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Canopy Control Basics


How Your Canopy Flies

The parachute you will be jumping is a “wing”, or Ram-Air parachute.  Upon inflation, the parachute takes on a wing profile.  Thus giving lift, producing the characteristics of an actual wing.   

Student Canopy

The unique characteristic about a “wing” type canopy is the relationship between the canopy and the suspended skydiver.  Due to the distance between the skydiver and the canopy and line length, there are unique control inputs and canopy reactions to be aware of.  When we are suspended under a canopy we have a “pendulum” relationship with the parachute.

The pitch (leaning forward or backward) is affected by our inputs.  Also, when we turn the canopy to the side, we refer to that as our bank or bank angle. And when we slow or flare the canopy, it pitches back and swings the skydiver forward.  First we will look at how to simply turn the parachute:


Turning the Canopy

Steering a parachute can be compared to steering your car, turn right you go right, turn left you go left.  The further you turn your steering wheel, or pull down on a steering toggle, the sharper and quicker the turn is.  For your first jump and during your final approach to landing we suggest performing turn inputs from what we refer to as the green zone. This type of turn will change the canopy’s heading with a minimal amount of bank and increased descent rate.  The most important objective on your first jump is to steer with predictable turns with a minimum loss of altitude.  This helps you to land the canopy in a safe area softly.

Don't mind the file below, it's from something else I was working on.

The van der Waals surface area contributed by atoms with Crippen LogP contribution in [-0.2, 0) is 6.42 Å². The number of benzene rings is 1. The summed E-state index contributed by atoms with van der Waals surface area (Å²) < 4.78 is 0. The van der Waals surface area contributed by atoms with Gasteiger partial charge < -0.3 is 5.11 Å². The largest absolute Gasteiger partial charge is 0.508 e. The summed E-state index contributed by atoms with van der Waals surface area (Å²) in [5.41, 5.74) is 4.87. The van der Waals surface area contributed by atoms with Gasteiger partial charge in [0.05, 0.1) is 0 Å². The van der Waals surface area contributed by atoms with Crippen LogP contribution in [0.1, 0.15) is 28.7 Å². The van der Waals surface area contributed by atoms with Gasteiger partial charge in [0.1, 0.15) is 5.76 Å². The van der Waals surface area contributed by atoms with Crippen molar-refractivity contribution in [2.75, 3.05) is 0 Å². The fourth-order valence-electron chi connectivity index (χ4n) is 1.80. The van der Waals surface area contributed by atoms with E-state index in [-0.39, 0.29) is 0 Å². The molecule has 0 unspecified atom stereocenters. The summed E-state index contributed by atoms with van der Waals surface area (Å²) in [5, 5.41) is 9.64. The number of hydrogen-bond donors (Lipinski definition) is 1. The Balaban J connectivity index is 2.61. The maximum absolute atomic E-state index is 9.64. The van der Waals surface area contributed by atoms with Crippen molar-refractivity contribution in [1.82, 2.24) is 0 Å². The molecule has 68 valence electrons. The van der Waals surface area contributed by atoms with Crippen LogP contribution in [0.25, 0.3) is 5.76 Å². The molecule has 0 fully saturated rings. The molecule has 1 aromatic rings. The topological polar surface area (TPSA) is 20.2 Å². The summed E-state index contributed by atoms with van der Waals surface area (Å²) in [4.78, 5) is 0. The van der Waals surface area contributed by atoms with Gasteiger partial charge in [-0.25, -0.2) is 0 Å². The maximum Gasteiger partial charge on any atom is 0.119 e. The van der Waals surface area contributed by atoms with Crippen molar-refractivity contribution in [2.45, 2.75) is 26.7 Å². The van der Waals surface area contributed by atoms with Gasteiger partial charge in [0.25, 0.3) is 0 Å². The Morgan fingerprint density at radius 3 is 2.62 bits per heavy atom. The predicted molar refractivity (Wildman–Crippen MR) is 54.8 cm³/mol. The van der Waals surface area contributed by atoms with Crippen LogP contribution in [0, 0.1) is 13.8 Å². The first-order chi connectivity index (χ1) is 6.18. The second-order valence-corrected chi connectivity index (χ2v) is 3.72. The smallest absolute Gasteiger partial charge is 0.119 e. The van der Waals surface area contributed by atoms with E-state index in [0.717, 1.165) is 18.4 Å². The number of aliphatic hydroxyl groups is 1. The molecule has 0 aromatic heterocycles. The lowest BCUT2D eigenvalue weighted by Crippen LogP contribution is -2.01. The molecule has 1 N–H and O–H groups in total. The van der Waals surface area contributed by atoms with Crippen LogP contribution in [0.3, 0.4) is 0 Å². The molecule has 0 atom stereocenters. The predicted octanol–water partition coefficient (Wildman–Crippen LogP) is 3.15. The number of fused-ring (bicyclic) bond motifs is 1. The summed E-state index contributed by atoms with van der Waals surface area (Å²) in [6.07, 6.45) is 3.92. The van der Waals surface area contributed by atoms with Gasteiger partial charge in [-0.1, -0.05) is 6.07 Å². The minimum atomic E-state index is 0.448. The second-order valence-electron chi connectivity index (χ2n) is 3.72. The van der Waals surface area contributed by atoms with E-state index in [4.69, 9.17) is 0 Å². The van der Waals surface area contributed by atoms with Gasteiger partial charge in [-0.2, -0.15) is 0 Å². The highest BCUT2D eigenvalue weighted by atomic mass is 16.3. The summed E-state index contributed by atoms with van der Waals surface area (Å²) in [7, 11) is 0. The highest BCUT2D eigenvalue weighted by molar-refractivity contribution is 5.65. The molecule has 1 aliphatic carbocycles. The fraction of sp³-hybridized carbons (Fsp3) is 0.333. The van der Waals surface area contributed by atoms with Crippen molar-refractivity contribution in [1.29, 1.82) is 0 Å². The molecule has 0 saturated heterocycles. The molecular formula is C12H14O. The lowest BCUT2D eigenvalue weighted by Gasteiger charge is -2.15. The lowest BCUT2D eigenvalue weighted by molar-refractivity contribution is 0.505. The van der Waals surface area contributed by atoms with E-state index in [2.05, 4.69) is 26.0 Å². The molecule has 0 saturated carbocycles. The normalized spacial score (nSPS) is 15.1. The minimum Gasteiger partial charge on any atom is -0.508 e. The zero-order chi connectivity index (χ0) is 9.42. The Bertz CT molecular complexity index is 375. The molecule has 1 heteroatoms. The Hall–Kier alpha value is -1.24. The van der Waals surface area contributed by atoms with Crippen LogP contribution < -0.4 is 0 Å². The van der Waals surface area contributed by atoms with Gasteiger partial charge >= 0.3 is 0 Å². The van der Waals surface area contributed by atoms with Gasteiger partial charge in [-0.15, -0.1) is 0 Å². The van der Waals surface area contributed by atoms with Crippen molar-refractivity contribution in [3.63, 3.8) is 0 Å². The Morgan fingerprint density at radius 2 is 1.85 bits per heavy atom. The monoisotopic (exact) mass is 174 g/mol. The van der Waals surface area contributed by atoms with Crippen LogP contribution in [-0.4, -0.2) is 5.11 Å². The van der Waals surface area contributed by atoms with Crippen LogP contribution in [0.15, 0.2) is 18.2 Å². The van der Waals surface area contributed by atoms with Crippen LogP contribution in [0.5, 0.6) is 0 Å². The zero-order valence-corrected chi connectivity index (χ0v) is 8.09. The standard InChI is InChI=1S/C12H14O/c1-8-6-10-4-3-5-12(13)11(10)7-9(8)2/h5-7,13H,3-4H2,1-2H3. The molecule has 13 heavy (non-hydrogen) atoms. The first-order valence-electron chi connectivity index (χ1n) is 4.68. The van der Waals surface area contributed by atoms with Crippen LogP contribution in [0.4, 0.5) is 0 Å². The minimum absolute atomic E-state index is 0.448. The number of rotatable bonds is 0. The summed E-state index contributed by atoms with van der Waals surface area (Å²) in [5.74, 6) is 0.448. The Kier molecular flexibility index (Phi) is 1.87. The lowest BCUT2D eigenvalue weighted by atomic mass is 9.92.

To better illustrate the effect of over-steering or adding more brake input we will look more closely at the control zones.

Control Zones

There are three general control zones, Green, Yellow, and Red.  Use the following control ranges or “zones” to increase your safety awareness.

Control Zones
Canopy Control Zone Bank Angles – Green, Yellow, and Red

The Green Control Zone  

  1. The normal control response zone.  
  2. Toggle operation between the hands all the way up position and the hands at the shoulder level position.  
  3. Light to medium centrifugal turns with the canopy above the jumper.

Steering the canopy in the Green Control Zone produces awareness of the canopy traffic around you as well as the most predictable flight. The entire flight to landing can be operated in this range. This is referred to as the “conservative control zone.”

The Yellow Control Zone

  1. The rapid control response zone.  
  2. Toggle operation between the hands at the shoulder level position and the hands at the middle chest level position.  
  3. Heavy centrifugal turns with the outer tip of the canopy on level with the jumper.

Steering the canopy in the Yellow Control Zone produces rapid diving turns with great loss of altitude and a high-speed, accelerating descent.  Clearance of other canopy traffic must be confirmed before initiating these turns. This degree of control inputs may be performed safely until 2,000 feet above the ground. This is referred to as the “aggressive control zone.” 

The Red Control Zone 

  1. The radical control response zone.  
  2. Toggle operation between the hands at the middle chest level position and hands at the hips level or fully extended position.  
  3. Very heavy centrifugal turns with the outer tip of the canopy below the jumper.

Steering the canopy in the Red Control Zone produces the greatest loss of altitude and pitch at the ground. Even the visual clearance of other canopies does not provide the ability to safely predict convergence with others.  Experimentation and control input in this zone should be performed at least 2,500 feet above the ground on solo jumps or jumps from 5,500 feet with minimal other traffic.  These type of turns should be avoided when flying in traffic. This is the “drastic control zone.”


Flaring the Canopy

The canopy is slowed or flared for your landing by pulling down on both toggles symmetrically until a zero rate of descent is achieved with minimal forward speed. 

To learn to flare effectively we suggest a two-stage flare technique.  The two-stage flare is performed by: